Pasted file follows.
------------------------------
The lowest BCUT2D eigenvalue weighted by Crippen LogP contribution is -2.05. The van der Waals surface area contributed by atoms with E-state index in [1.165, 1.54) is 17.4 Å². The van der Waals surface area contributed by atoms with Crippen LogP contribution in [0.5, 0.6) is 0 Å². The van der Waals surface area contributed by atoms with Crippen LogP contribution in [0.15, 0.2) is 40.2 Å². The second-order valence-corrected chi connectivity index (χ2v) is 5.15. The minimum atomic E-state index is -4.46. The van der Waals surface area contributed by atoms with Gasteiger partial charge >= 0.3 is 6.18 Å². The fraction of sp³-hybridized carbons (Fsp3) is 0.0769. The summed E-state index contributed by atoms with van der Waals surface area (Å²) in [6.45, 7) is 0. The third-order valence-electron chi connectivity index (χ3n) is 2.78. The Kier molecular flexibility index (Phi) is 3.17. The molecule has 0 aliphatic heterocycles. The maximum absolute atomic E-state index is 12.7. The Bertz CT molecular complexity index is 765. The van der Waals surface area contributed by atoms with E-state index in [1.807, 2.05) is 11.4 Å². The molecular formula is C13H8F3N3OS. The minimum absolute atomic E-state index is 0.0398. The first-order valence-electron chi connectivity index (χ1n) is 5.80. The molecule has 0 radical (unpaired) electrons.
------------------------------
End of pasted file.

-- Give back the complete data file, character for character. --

The lowest BCUT2D eigenvalue weighted by Crippen LogP contribution is -2.05. The van der Waals surface area contributed by atoms with E-state index in [1.165, 1.54) is 17.4 Å². The van der Waals surface area contributed by atoms with Crippen LogP contribution in [0.5, 0.6) is 0 Å². The van der Waals surface area contributed by atoms with Crippen LogP contribution in [0.15, 0.2) is 40.2 Å². The second-order valence-corrected chi connectivity index (χ2v) is 5.15. The minimum atomic E-state index is -4.46. The van der Waals surface area contributed by atoms with Gasteiger partial charge >= 0.3 is 6.18 Å². The fraction of sp³-hybridized carbons (Fsp3) is 0.0769. The summed E-state index contributed by atoms with van der Waals surface area (Å²) in [6.45, 7) is 0. The third-order valence-electron chi connectivity index (χ3n) is 2.78. The Kier molecular flexibility index (Phi) is 3.17. The molecule has 0 aliphatic heterocycles. The maximum absolute atomic E-state index is 12.7. The Bertz CT molecular complexity index is 765. The van der Waals surface area contributed by atoms with E-state index in [1.807, 2.05) is 11.4 Å². The molecular formula is C13H8F3N3OS. The minimum absolute atomic E-state index is 0.0398. The first-order valence-electron chi connectivity index (χ1n) is 5.80. The molecule has 0 radical (unpaired) electrons.